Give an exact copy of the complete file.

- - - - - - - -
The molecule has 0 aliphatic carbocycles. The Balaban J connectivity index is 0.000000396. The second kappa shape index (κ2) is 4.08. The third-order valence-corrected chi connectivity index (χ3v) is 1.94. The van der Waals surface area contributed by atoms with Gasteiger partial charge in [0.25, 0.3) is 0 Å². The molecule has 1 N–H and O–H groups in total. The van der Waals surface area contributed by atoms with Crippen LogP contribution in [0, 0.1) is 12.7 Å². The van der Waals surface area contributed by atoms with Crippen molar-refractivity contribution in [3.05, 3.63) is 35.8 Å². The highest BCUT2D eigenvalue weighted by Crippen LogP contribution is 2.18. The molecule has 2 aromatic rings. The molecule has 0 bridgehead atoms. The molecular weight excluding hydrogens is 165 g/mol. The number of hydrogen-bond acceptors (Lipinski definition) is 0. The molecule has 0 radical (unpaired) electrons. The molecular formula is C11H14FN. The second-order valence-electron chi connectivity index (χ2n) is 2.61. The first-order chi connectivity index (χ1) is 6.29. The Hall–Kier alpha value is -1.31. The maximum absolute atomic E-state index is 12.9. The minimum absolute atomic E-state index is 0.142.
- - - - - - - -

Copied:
The molecule has 0 aliphatic carbocycles. The Balaban J connectivity index is 0.000000396. The second kappa shape index (κ2) is 4.08. The third-order valence-corrected chi connectivity index (χ3v) is 1.94. The van der Waals surface area contributed by atoms with Gasteiger partial charge in [0.25, 0.3) is 0 Å². The molecule has 1 N–H and O–H groups in total. The van der Waals surface area contributed by atoms with Crippen LogP contribution in [0, 0.1) is 12.7 Å². The van der Waals surface area contributed by atoms with Crippen molar-refractivity contribution in [3.05, 3.63) is 35.8 Å². The highest BCUT2D eigenvalue weighted by Crippen LogP contribution is 2.18. The molecule has 2 aromatic rings. The molecule has 0 bridgehead atoms. The molecular weight excluding hydrogens is 165 g/mol. The number of hydrogen-bond acceptors (Lipinski definition) is 0. The molecule has 0 radical (unpaired) electrons. The molecular formula is C11H14FN. The second-order valence-electron chi connectivity index (χ2n) is 2.61. The first-order chi connectivity index (χ1) is 6.29. The Hall–Kier alpha value is -1.31. The maximum absolute atomic E-state index is 12.9. The minimum absolute atomic E-state index is 0.142.